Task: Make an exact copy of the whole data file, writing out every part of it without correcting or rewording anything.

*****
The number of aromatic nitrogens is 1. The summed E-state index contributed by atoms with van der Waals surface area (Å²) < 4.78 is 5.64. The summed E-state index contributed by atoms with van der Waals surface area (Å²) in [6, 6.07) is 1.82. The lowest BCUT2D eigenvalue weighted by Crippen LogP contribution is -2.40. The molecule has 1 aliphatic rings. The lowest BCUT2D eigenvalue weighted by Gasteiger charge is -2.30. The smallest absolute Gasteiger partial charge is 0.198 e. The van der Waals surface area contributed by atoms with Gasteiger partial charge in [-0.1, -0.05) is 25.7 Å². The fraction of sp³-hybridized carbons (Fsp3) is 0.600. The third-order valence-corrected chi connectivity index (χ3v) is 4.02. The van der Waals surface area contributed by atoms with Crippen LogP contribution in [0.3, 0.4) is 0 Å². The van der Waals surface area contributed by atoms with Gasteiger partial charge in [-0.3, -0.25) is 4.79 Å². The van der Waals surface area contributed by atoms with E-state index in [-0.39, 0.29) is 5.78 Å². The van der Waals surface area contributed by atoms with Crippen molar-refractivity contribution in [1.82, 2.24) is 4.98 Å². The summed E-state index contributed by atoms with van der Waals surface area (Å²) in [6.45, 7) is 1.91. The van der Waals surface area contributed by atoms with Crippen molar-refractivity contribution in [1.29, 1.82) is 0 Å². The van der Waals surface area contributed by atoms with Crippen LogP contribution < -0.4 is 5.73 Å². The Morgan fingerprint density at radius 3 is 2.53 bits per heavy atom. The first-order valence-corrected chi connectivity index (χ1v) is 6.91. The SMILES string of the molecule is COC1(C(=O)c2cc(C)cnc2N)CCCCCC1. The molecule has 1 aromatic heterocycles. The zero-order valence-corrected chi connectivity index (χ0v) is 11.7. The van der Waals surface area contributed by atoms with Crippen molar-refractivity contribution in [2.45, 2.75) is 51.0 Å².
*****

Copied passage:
The number of aromatic nitrogens is 1. The summed E-state index contributed by atoms with van der Waals surface area (Å²) < 4.78 is 5.64. The summed E-state index contributed by atoms with van der Waals surface area (Å²) in [6, 6.07) is 1.82. The lowest BCUT2D eigenvalue weighted by Crippen LogP contribution is -2.40. The molecule has 1 aliphatic rings. The lowest BCUT2D eigenvalue weighted by Gasteiger charge is -2.30. The smallest absolute Gasteiger partial charge is 0.198 e. The van der Waals surface area contributed by atoms with Gasteiger partial charge in [-0.1, -0.05) is 25.7 Å². The fraction of sp³-hybridized carbons (Fsp3) is 0.600. The third-order valence-corrected chi connectivity index (χ3v) is 4.02. The van der Waals surface area contributed by atoms with Crippen LogP contribution in [0.3, 0.4) is 0 Å². The van der Waals surface area contributed by atoms with Gasteiger partial charge in [-0.3, -0.25) is 4.79 Å². The van der Waals surface area contributed by atoms with E-state index in [-0.39, 0.29) is 5.78 Å². The van der Waals surface area contributed by atoms with Crippen molar-refractivity contribution in [1.82, 2.24) is 4.98 Å². The summed E-state index contributed by atoms with van der Waals surface area (Å²) in [6.45, 7) is 1.91. The van der Waals surface area contributed by atoms with Crippen molar-refractivity contribution in [1.29, 1.82) is 0 Å². The van der Waals surface area contributed by atoms with Crippen LogP contribution < -0.4 is 5.73 Å². The Morgan fingerprint density at radius 3 is 2.53 bits per heavy atom. The first-order valence-corrected chi connectivity index (χ1v) is 6.91. The SMILES string of the molecule is COC1(C(=O)c2cc(C)cnc2N)CCCCCC1. The molecule has 1 aromatic heterocycles. The zero-order valence-corrected chi connectivity index (χ0v) is 11.7. The van der Waals surface area contributed by atoms with Crippen molar-refractivity contribution in [2.45, 2.75) is 51.0 Å².